Since 2012, Spark Inside has been a pioneer of life coaching for young people in prison. Our flagship programme, Hero’s Journey, has empowered over 1000 young people to unlock their potential and carve out bright futures for themselves.
In 2019 we developed Black Hero’s Journey.
The decision to create this programme came following feedback from young people in prison, who told us that it would be beneficial for our coaching workshops to acknowledge the specific challenges young Black men face. With young Black men being massively over-represented in the justice system, and facing significant barriers relating to institutional and systemic racism (Lammy Review 2017), it was clear that tailored support for young Black men was needed — something that was rooted in a strengths-based approach, that was hopeful and focused on potential. That provided a space for these young men to explore their identity and come away feeling empowered by their blackness, and proud of it.
To develop Black Hero’s Journey, we first established an Advisory Group, comprising of people with lived prison experience, representatives from HMPPS/the Youth Justice Board and the Ministry of Justice, and academics. In 2020 the project reached pilot stage, and two specially trained life coaches, Samuel Onagoruwa and Jeffrey Wotherspoon, delivered the first Black Hero’s Journey programme in HMP/YOI Isis. The young men who participated fed back positively about the experience, but unfortunately, due to the Covid-19 pandemic, the pilot of the programme was paused.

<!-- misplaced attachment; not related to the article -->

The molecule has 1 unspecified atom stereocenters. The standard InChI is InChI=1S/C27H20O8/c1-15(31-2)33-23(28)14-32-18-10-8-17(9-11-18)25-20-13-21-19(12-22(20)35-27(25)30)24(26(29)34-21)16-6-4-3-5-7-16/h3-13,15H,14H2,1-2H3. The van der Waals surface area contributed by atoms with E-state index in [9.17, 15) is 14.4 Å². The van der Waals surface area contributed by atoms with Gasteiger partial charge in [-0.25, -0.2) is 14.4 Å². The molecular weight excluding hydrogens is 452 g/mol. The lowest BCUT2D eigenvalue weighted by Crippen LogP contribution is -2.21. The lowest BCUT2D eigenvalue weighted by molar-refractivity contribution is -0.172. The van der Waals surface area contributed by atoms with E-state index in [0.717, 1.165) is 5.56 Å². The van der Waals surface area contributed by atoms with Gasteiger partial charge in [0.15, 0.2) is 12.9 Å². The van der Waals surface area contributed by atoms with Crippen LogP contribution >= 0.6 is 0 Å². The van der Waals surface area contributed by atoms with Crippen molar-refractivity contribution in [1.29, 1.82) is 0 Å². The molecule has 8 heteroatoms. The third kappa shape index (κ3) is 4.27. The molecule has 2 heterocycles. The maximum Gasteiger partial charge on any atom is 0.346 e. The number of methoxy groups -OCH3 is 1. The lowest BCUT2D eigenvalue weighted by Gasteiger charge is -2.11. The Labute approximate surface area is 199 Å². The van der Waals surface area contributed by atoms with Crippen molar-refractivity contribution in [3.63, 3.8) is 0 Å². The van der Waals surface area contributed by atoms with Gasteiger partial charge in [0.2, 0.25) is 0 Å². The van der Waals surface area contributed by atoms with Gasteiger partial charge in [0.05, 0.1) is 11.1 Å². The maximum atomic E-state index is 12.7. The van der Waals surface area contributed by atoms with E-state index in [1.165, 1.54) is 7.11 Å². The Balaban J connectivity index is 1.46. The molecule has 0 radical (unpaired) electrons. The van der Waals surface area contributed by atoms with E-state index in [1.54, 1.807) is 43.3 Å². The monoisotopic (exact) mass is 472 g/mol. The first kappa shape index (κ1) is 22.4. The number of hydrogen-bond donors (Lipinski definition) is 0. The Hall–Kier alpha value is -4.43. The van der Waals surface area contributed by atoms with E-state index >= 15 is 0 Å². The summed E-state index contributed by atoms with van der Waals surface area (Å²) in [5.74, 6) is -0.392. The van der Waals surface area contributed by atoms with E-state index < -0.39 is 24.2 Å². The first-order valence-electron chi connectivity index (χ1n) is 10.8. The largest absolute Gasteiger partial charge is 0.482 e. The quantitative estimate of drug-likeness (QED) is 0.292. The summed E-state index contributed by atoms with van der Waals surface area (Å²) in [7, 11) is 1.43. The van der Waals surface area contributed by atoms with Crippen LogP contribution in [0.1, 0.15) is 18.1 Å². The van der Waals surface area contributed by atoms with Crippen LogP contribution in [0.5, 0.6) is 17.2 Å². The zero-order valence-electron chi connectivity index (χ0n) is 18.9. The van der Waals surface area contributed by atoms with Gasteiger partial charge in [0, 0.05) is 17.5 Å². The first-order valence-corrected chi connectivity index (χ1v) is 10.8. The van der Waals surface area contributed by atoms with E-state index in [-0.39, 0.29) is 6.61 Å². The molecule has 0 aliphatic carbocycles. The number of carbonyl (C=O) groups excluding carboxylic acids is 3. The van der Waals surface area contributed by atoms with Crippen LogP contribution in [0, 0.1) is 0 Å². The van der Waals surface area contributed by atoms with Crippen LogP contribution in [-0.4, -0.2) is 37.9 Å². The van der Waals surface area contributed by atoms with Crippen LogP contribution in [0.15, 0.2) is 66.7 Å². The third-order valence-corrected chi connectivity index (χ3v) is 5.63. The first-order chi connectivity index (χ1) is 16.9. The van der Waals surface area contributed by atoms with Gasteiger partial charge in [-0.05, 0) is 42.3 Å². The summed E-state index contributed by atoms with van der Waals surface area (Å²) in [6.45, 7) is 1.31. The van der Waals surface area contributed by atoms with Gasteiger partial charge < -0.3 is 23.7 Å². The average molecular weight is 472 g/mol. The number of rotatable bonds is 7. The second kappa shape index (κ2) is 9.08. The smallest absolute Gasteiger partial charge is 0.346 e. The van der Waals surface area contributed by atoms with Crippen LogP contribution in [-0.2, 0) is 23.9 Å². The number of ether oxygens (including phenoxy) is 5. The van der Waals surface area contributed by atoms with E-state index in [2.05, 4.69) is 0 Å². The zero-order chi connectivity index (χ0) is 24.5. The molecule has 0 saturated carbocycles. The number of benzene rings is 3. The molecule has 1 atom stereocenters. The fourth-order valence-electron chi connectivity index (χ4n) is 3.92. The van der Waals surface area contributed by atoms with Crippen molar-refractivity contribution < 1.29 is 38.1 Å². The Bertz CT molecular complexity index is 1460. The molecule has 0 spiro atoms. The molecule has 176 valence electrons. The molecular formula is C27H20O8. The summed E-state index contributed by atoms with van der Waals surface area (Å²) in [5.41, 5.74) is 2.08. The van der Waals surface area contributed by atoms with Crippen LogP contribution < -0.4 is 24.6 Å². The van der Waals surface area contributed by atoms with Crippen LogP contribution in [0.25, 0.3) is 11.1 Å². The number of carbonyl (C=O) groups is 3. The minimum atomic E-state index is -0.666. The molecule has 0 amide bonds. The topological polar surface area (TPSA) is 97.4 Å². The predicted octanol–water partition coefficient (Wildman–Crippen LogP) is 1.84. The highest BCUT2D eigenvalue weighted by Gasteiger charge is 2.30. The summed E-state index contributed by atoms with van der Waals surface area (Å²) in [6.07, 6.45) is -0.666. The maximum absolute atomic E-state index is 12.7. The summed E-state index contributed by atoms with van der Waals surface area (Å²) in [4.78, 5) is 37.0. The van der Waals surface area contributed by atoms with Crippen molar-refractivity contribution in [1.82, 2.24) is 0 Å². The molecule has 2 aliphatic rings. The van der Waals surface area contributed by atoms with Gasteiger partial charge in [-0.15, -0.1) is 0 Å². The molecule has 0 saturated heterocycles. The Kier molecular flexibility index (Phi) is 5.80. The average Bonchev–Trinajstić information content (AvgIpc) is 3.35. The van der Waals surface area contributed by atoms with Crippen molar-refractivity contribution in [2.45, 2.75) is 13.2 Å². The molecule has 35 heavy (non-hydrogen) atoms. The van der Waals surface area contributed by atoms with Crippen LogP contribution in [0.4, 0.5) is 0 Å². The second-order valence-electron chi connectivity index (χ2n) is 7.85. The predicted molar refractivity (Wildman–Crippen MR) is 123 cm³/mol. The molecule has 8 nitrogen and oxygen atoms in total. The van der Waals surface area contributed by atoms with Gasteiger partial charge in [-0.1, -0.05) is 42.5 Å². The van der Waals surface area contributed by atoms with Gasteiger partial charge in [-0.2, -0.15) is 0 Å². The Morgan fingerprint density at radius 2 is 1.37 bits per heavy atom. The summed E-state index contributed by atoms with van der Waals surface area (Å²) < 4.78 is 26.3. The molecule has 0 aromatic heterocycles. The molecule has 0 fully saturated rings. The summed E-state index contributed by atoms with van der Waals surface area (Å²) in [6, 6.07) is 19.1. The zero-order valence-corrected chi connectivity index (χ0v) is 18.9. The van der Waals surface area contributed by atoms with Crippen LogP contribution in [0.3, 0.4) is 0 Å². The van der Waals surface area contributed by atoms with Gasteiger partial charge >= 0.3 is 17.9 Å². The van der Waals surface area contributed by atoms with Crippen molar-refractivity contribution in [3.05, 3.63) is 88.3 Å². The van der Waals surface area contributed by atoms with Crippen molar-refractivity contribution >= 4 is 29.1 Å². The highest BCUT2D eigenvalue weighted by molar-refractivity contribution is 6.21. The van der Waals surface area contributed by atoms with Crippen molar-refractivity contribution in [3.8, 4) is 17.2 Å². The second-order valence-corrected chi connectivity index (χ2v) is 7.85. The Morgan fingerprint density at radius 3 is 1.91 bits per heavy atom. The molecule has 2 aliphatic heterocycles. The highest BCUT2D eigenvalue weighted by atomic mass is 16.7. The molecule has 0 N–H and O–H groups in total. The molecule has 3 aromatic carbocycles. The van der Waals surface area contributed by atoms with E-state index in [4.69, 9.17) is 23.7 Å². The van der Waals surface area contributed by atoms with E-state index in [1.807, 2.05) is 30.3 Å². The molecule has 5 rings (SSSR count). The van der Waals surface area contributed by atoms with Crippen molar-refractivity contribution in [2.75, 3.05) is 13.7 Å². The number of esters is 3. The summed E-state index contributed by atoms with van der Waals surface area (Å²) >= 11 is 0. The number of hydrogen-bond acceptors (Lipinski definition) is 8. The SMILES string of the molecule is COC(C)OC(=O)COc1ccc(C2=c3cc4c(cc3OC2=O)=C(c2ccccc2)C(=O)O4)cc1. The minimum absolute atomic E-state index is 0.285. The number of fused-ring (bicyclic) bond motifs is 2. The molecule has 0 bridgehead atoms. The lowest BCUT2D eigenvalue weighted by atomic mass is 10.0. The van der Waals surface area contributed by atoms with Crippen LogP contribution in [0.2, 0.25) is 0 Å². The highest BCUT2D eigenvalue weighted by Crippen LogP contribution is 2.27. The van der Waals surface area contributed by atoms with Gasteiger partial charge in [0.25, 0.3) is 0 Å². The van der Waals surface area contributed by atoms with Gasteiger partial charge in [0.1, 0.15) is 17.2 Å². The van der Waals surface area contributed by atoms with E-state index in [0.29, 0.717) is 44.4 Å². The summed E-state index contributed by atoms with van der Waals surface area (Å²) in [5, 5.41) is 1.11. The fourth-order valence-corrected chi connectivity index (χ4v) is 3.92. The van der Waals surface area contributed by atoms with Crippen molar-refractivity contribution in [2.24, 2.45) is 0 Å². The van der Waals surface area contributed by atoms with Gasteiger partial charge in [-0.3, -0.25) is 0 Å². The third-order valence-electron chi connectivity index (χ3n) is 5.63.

In the two years since the original pilot, Spark Inside worked with Black practitioners to reflect on Black Hero’s Journey and develop the content of the programme further. We were delighted to deliver Black Hero’s Journey again in Summer 2022 in HMP/YOI Isis, with seven engaged and committed young men.
Michael Roper, one of the two coaches who delivered the recent Black Hero’s Journey programme, told us about his experience.
“On the morning of the first workshop, my co-facilitator, Jeffrey, and I met in the car park before walking into HMP/YOI Isis together.
Our hope for all Hero’s Journey programmes is that each activity lands well and makes a positive impact on the group, but after months of development this felt like a particularly important session. I felt excited and nervous at the same time. Jeffrey and I hugged and made our way into the prison with positive anticipation.